Obama's educational agenda, while certainly leaning in a liberal direction, also includes some elements that are likely to upset some of his traditional supporters, including the teachers' unions. But, sounding a familiar theme, Obama said that, "[f]or decades, Washington has been trapped in the same stale debates that have paralyzed progress and perpetuated our educational decline. Too many supporters of my party have resisted the idea of rewarding excellence in teaching with extra pay, even though we know it can make a difference in the classroom. Too many in the Republican Party have opposed new investments in early education, despite compelling evidence of its importance....

"It’s time to expect more from our students. It’s time to start rewarding good teachers, stop making excuses for bad ones. It’s time to demand results from government at every level. It’s time to prepare every child, everywhere in America, to out-compete any worker, anywhere in the world. (Applause.) It’s time to give all Americans a complete and competitive education from the cradle up through a career. We’ve accepted failure for far too long. Enough is enough."

He endorsed merit pay: "Good teachers will be rewarded with more money for improved student achievement, and asked to accept more responsibilities for lifting up their schools. Teachers throughout a school will benefit from guidance and support to help them improve."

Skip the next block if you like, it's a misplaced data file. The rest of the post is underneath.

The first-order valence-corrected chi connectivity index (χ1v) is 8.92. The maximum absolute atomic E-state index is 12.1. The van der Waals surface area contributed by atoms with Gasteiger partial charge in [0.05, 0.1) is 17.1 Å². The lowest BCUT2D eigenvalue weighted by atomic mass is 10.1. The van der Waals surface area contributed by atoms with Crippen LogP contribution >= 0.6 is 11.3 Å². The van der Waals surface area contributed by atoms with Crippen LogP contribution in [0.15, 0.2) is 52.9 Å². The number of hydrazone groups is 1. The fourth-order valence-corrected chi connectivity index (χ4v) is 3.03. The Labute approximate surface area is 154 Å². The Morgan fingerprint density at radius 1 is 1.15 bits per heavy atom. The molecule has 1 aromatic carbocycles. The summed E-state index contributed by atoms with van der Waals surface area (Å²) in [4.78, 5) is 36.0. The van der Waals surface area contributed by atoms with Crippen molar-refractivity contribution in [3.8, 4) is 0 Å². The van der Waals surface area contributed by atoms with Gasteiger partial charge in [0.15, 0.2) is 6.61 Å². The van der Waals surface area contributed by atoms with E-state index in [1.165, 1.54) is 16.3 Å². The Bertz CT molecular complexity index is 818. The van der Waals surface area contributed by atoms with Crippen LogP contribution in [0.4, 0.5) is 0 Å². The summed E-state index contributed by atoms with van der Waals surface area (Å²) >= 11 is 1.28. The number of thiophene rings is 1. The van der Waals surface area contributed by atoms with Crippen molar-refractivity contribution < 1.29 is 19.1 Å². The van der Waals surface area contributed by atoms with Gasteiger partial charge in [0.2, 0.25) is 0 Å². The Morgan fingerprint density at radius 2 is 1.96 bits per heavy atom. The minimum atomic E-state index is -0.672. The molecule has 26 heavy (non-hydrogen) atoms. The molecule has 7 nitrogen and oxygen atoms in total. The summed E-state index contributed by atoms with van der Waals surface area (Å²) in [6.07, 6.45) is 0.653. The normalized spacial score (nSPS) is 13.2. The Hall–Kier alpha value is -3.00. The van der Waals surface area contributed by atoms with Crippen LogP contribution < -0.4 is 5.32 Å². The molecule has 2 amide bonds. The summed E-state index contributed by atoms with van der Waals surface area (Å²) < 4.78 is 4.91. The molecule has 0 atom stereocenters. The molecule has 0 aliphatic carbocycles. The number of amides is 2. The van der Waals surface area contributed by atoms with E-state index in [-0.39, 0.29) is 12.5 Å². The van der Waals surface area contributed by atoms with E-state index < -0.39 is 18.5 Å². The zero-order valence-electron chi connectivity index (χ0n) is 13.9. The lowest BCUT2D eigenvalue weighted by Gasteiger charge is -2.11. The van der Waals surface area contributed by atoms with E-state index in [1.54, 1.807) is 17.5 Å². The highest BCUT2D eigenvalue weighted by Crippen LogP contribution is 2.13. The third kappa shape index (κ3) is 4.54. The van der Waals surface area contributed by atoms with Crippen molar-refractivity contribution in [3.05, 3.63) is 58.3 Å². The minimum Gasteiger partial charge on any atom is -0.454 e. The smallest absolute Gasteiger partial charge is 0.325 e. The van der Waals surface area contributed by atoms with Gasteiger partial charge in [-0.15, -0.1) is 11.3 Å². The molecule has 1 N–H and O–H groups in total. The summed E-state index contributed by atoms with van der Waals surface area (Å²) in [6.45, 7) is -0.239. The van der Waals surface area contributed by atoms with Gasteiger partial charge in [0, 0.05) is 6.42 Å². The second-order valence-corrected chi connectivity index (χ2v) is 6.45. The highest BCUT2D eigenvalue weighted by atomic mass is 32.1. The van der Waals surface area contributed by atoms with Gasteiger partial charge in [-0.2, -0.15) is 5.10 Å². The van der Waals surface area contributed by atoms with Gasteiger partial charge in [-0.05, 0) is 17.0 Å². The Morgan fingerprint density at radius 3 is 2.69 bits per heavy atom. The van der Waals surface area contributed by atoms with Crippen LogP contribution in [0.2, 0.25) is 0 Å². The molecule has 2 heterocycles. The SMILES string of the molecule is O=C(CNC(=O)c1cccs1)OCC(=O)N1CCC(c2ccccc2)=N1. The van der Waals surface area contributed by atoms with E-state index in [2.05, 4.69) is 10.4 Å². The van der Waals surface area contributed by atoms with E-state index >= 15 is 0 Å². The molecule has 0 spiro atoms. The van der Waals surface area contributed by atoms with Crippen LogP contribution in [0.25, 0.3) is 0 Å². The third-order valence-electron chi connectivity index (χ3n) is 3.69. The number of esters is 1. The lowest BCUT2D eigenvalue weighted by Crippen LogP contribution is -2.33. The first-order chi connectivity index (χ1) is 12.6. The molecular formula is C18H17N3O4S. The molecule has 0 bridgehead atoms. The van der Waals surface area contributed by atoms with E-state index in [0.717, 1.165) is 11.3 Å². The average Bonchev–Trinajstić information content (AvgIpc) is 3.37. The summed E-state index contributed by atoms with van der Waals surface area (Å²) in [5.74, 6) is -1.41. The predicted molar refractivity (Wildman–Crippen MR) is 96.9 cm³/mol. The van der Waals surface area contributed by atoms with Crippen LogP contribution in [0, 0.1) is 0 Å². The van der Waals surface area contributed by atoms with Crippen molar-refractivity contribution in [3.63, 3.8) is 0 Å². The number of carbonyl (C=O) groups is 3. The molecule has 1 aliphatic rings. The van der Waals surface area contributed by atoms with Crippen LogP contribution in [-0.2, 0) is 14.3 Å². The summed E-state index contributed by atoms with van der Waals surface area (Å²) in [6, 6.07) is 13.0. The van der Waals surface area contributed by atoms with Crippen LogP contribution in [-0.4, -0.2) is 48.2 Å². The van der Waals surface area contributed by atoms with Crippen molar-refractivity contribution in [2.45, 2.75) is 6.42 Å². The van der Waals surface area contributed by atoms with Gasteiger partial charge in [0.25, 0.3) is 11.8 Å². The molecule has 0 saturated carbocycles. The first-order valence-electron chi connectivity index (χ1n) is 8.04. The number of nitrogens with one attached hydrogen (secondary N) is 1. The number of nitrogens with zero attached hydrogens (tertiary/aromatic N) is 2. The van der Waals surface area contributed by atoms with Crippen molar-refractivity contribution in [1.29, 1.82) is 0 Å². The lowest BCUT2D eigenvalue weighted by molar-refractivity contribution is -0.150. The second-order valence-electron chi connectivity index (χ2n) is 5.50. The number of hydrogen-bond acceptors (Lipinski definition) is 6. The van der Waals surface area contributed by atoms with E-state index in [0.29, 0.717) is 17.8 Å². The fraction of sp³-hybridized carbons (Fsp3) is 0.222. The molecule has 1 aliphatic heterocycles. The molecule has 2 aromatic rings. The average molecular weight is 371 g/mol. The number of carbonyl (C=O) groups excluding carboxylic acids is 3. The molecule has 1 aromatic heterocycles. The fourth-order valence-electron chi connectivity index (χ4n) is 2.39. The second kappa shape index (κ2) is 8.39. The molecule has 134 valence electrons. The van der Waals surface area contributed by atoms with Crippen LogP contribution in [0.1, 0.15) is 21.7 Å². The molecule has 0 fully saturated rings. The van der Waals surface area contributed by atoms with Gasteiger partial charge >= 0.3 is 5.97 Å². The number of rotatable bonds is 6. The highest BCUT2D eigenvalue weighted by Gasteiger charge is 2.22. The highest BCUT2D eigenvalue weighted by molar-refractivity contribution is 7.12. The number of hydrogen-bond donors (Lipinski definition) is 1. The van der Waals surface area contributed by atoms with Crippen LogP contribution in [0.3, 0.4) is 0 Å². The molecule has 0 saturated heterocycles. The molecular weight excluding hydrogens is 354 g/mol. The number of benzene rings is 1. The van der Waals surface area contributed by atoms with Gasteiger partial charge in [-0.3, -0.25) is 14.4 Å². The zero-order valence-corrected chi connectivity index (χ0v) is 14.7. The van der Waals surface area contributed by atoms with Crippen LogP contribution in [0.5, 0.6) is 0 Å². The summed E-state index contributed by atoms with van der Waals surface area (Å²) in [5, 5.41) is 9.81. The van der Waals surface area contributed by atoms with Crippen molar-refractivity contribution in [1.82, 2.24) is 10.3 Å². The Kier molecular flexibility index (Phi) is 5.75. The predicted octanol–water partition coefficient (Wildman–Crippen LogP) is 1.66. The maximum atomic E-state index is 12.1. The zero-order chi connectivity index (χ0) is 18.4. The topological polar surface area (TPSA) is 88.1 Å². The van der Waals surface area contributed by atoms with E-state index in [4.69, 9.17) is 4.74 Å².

And he supported the abolition of teacher tenure: "Let me be clear: if a teacher is given a chance but still does not improve, there is no excuse for that person to continue teaching. I reject a system that rewards failure and protects a person from its consequences. The stakes are too high."

Finally, in a slap at former president George W. Bush's signature education initiative, Obama called on state officials "to develop standards and assessments that don't simply measure whether students can fill in a bubble on a test, but whether they possess 21st century skills like problem-solving and critical thinking, entrepreneurship and creativity. That is what we will help them do later this year when we finally make No Child Left Behind live up to its name by ensuring not only that teachers and principals get the funding they need, but that the money is tied to results."